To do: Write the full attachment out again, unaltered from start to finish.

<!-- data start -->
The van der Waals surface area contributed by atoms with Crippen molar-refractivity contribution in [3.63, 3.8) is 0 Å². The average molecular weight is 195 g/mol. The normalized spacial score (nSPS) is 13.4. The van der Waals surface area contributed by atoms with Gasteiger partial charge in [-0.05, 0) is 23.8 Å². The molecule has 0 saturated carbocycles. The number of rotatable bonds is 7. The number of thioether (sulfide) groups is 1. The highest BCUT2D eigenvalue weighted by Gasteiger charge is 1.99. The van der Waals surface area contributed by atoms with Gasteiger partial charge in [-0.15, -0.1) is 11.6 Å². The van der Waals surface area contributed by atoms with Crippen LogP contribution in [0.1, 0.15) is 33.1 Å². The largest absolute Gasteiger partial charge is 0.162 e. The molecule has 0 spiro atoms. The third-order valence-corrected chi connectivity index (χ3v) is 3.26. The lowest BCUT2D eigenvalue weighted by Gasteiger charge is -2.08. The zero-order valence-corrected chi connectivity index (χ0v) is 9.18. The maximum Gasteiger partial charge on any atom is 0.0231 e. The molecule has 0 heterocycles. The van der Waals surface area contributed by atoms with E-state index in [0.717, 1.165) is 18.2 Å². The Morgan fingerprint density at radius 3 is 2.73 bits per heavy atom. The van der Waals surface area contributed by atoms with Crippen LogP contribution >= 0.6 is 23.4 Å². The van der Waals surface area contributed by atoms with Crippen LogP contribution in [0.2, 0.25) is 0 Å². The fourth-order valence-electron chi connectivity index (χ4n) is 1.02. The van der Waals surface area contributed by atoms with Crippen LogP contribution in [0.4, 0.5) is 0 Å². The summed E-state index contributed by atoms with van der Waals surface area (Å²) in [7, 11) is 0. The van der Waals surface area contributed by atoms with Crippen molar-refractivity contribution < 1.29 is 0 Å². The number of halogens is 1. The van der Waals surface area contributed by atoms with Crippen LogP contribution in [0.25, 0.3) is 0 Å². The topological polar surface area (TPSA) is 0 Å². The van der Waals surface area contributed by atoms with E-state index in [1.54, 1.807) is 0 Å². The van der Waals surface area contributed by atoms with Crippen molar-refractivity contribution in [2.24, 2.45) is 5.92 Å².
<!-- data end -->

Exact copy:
The van der Waals surface area contributed by atoms with Crippen molar-refractivity contribution in [3.63, 3.8) is 0 Å². The average molecular weight is 195 g/mol. The normalized spacial score (nSPS) is 13.4. The van der Waals surface area contributed by atoms with Gasteiger partial charge in [-0.05, 0) is 23.8 Å². The molecule has 0 saturated carbocycles. The number of rotatable bonds is 7. The number of thioether (sulfide) groups is 1. The highest BCUT2D eigenvalue weighted by Gasteiger charge is 1.99. The van der Waals surface area contributed by atoms with Gasteiger partial charge in [-0.15, -0.1) is 11.6 Å². The van der Waals surface area contributed by atoms with Crippen LogP contribution in [0.1, 0.15) is 33.1 Å². The largest absolute Gasteiger partial charge is 0.162 e. The molecule has 0 spiro atoms. The third-order valence-corrected chi connectivity index (χ3v) is 3.26. The lowest BCUT2D eigenvalue weighted by Gasteiger charge is -2.08. The zero-order valence-corrected chi connectivity index (χ0v) is 9.18. The maximum Gasteiger partial charge on any atom is 0.0231 e. The molecule has 0 heterocycles. The van der Waals surface area contributed by atoms with E-state index in [0.717, 1.165) is 18.2 Å². The Morgan fingerprint density at radius 3 is 2.73 bits per heavy atom. The van der Waals surface area contributed by atoms with Crippen LogP contribution >= 0.6 is 23.4 Å². The van der Waals surface area contributed by atoms with Crippen LogP contribution in [0.2, 0.25) is 0 Å². The fourth-order valence-electron chi connectivity index (χ4n) is 1.02. The van der Waals surface area contributed by atoms with Crippen LogP contribution in [0.4, 0.5) is 0 Å². The summed E-state index contributed by atoms with van der Waals surface area (Å²) in [7, 11) is 0. The van der Waals surface area contributed by atoms with Crippen molar-refractivity contribution < 1.29 is 0 Å². The number of halogens is 1. The van der Waals surface area contributed by atoms with Crippen LogP contribution in [0.25, 0.3) is 0 Å². The topological polar surface area (TPSA) is 0 Å². The van der Waals surface area contributed by atoms with E-state index in [1.54, 1.807) is 0 Å². The van der Waals surface area contributed by atoms with Crippen molar-refractivity contribution in [2.24, 2.45) is 5.92 Å².